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Digital Eyes

The latest generation of in-car video systems offers features that could only be dreamed of in analog systems.

July 23, 2009  |  by David Griffith and Dean Scoville


Data 911's in-car video is part of a complete mobile data system.

Next to concealable soft body armor few advances in technology have saved more American law enforcement officers than the development of in-car video systems.

In-car video systems have justified uses of force, exonerated officers accused of abuse, and incriminated motorists who were culpable of offenses. In-car video systems have even saved officers' lives by providing law enforcement with numerous vivid examples of what not to do at a traffic stop that can be used for training.

With each succeeding generation of cameras, improvements have been made in clarity, recording time, storage, and transfer capabilities. Physically, they are now designed to be less obtrusive to the officers working in the cars. Some agencies such as the Los Angeles Police Department even have cameras mounted so as to document what happens in the rear of the patrol vehicle.

But by far the greatest technological innovation in the short history of in-car video has been the advent of digital recording systems. Whether they capture video on DVD discs, hard drive, or flash memory card, digital systems offer much greater resolution and easier and less expensive evidence storage than earlier analog VHS machines. They also capture the prelude to incidents by constantly recording video on a loop.

The following is a quick look at some of the finest digital in-car video systems on the market and why certain agencies selected them for their vehicles.

Data 911

The word "system" is really the only way to describe Data 911's digital video product. It's a module in a system that includes a ruggedized computer, computer-aided dispatch software, automated field reporting, and other tools. You can even add automated license plate recognition as an option.

The Mobile Digital Video (MDV) system is Data 911's complete mobile video capture solution designed for the specific challenges within public safety environments. The system employs a web-based, user friendly software interface supported by comprehensive server side software.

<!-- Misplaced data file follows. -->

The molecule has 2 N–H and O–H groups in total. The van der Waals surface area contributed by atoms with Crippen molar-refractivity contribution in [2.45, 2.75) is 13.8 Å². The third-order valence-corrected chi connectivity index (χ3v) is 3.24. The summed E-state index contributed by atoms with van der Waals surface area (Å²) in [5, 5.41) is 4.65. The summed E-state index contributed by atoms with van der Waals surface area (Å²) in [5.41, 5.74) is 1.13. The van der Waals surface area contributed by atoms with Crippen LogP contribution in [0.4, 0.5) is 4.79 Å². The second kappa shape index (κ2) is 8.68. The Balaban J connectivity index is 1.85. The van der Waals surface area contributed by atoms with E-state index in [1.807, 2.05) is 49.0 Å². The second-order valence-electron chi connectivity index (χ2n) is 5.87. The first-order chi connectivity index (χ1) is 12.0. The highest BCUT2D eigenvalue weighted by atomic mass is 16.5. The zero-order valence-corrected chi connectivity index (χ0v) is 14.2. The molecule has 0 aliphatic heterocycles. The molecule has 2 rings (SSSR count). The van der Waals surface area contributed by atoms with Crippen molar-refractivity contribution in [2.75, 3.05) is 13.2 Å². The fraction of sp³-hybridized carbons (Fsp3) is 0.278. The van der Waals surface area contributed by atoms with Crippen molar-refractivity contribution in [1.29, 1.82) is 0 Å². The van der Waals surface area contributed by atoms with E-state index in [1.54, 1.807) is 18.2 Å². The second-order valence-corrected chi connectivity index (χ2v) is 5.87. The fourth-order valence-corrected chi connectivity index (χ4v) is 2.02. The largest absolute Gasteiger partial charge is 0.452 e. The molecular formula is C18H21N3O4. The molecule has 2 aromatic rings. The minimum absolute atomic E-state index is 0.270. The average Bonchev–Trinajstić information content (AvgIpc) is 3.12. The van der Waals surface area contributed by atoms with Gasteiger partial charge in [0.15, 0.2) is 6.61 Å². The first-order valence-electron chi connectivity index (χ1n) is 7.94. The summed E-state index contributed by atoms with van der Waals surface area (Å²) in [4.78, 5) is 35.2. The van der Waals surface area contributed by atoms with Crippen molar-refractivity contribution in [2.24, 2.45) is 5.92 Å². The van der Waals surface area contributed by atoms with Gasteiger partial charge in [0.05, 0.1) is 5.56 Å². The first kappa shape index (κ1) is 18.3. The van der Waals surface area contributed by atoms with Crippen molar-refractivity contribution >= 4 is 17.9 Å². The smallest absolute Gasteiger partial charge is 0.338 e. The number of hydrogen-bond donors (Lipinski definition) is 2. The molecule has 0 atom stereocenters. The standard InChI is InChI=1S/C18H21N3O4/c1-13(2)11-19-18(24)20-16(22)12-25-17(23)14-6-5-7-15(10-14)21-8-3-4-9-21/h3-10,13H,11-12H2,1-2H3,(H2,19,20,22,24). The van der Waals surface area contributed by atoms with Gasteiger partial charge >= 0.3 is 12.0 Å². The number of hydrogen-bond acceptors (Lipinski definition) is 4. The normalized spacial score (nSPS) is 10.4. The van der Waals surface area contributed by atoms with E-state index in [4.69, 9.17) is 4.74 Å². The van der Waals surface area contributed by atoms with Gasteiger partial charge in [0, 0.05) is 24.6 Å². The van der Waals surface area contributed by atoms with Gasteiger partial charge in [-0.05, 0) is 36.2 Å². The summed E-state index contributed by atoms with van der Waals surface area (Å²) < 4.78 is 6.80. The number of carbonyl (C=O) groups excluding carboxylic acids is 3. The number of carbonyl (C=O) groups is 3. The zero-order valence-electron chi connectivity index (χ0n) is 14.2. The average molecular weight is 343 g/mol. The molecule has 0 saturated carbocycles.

One of the coolest things about Data 911 mobile video equipment is that it can stream live video of an incident back to a watch commander or supervisor. The MPEG-4 or H.264 compression video can be streamed to a remote viewer and recorded simultaneously. Another great feature is the integrated mapping. The VidNet back-end Web-based system utilizes your agency's GIS maps to provide real-time vehicle information.

User Experience: The Data 911 video capture system is in operation with the Pacifica (Calif.) Police Department. Four years ago the agency went from VHS to an all digital system.

"All the data now sits on a server, and it's all electronic," says Eric Ruchames, the Pacifica PD's project manager. "Anyone with proper authority can now view the videos from any workstation in the building."

Pacifica PD's digital video is automatically downloaded when the patrol vehicle returns to the station at the end of each shift. Once in the server, the data is extremely secure. And that's one of the many things that Pacifica PD likes about the system. 

"As system administrator, you can set privileges for watching and exporting the videos," says Ruchames, a retired watch commander. "We don't let our officers view any videos other than their own, and no one can make copies other than the system administrator. That way, they won't show up on TV or YouTube."

Digital Ally

The advanced design of Digital Ally's DVM-500 system maximizes valuable real estate within the patrol car by integrating the entire video system into a replacement rearview mirror.

The 3.5-inch color video monitor is located behind a one-way mirror so that it's invisible when not in use. Buttons located around the margin of the mirror control the camera, microphone, speaker, and recording features. A GPS marking feature pinpoints the cruiser's location at the time of the incident being recorded. The system includes both a forward-mounted camera and a covert rear seat camera with infrared LEDs to capture sufficient video evidence to prosecute criminals.

User Experience: The West Virginia State Police have used the Digital Ally DVM-500 in their patrol cars for two-and-a-half years. Cpl. Jerald Dornburg cited price and the DVD recording capability as the two main reasons the department chose Digital Ally over other systems that utilize hard drives or servers.

With 62 offices dispersed throughout the state, the ability for individual supervisors to replace the flash card, review the footage, and burn and save DVDs for evidentiary use is an important factor for this department. They also found the units to be easy to install, taking less than 30 minutes per unit.

Federal Signal

The new VelocityCAM in-car data and video system from Federal Signal is designed to be extremely flexible. Users can choose to download video wirelessly, record it to removable memory, or burn it to CD or DVD.

VelocityCAM's hardware package includes a 36x and 432x digital zoom front camera that can capture images in extremely low light and an infrared camera for capturing video in total darkness. The system's 2.4GHz wireless microphone includes a compact transmitter with a 49-inch lapel mic and a 16-foot internal mic for capturing sound from the back seat. Recording can be initiated by a variety of triggers, including radar gun readings.

Features of the VelocityCam system include remote access to the car cameras and real-time fleet tracking. A GPS camera can be used to pinpoint the location where a suspect has thrown contents from his or her car.

User Experience: VelocityCAM is in initial testing by a number of agencies.

ICOP